Creating a self-regulatory organization for private fund advisers overseen by the SEC could help the agency provide better oversight of private equity and hedge fund advisers, but could also bring potential fragmentation among regulators, according to a GAO report issued Monday.
The report was triggered by the Dodd-Frank Wall Street Reform and Consumer Protection Act, which required private fund advisers managing $150 million or more to register with the SEC. It “is part of a longstanding effort to look at ways to help ease capacity constraints at SEC,” said A. Nicole Clowers, director of the Government Accountability Office's financial markets section and author of the report, in an interview.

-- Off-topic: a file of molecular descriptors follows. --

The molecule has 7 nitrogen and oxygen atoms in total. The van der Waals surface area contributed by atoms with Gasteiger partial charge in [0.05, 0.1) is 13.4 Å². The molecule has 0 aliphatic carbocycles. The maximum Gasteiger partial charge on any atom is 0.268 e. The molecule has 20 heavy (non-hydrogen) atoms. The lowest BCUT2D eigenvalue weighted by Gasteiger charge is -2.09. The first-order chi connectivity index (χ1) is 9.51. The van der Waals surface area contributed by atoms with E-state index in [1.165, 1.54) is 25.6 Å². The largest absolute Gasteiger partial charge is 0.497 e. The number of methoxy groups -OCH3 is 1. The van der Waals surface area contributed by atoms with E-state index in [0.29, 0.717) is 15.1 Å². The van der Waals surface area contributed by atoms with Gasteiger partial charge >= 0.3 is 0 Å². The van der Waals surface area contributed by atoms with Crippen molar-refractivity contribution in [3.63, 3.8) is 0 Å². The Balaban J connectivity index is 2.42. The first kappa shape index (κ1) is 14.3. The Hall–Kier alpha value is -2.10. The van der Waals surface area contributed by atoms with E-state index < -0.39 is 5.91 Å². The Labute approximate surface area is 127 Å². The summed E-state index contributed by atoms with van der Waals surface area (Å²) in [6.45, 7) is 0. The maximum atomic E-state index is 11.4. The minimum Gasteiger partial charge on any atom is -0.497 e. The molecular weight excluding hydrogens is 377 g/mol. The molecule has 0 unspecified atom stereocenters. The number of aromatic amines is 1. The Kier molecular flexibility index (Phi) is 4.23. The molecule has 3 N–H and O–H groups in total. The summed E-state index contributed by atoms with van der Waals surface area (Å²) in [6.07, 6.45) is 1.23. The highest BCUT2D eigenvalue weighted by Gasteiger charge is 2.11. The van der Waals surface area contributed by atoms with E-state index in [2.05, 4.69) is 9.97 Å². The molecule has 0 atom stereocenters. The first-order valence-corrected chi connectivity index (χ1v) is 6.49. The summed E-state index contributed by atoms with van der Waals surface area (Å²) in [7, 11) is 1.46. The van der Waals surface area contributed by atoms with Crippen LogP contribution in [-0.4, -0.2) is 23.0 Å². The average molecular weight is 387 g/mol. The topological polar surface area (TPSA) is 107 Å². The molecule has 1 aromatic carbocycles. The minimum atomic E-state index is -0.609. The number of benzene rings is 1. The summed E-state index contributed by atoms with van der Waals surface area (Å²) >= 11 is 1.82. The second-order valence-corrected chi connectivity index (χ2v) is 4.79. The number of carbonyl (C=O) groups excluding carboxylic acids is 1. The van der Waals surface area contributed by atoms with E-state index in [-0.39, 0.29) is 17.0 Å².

Creating such an organization “is feasible but it is not without challenges and limitations,” Ms. Clowers said in the interview.
The report noted data from Hedge Fund Research that showed in 2010, 7,000 hedge funds managed $1.6 trillion in assets, compared with 3,300 hedge funds with about $490 billion in assets in 2000.